Zara: I always find myself thinking in terms of color, form, function and most importantly, appeal. If I feel a visceral positive response to a piece or an idea, I get excited and want to be near it or have access to it. This has applied to not only our art purchases, the art I create, but also to how we designed our home and furnished it. My general philosophy on art and living spaces is that they need to be practical yet beautiful. They need to serve as a comfortable refuge, a constant source of stimulation and daily inspiration.
Sheri & Mike: I’m not sure we have a particular design aesthetic. We buy or acquire pieces we love. I’m not sure we’ve thought, “we will bring that piece home and put it [in a specific spot]”. Even when we have, we end up moving the piece around until it finds its own happy place.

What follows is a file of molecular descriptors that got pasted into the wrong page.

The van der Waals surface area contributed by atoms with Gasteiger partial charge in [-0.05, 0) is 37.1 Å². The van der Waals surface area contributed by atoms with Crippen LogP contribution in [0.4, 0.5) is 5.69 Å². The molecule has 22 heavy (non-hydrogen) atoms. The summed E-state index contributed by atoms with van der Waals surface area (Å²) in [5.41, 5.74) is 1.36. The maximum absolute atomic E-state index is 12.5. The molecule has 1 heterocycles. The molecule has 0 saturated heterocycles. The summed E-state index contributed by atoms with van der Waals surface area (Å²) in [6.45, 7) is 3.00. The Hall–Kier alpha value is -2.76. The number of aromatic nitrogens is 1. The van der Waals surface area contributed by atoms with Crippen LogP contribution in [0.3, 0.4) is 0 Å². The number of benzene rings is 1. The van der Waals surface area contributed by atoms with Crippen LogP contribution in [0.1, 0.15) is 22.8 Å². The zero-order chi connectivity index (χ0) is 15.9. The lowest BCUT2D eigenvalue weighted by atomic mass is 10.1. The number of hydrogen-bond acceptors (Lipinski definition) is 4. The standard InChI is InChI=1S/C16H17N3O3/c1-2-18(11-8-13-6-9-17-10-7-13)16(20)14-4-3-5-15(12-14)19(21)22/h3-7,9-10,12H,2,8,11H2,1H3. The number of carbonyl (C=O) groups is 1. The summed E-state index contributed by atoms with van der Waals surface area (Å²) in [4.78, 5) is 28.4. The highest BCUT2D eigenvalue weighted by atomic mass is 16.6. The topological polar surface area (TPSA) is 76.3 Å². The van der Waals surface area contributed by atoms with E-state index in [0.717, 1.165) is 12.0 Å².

Did you go into designing your space with a pre-conceived vision, or did it develop organically? How did/does your art play into that development?
Sheri & Mike: We are quite certain our space has developed organically. Mike had pieces when we married, I had pieces and then we have purchased many pieces together. It was definitely a blending of our two acquisitions. Amazingly our tastes are very similar except I probably lean more towards three dimensional art.
Anne & Mark: As we designed our home we left large walls to accommodate art. We lived with mostly bare walls for almost a year before we were ready to commit to hanging art and continue to add to our collection.
Zara: When we decided to build, we knew we had to keep in mind our love for art and the pieces we already had, we also wanted a fresh start. Coming from a darker 1900’s historical home, we wanted an open, simple, naturally bright and modern setting for our lifestyle. As we started to bring in the art from our previous house, things seem to come to life in a more vivid way. This new perspective has inspired us to continue adding bolder pieces. Our taste hasn’t really changed, but we are now much more aware of the visual impact the art we have or choose has in our home.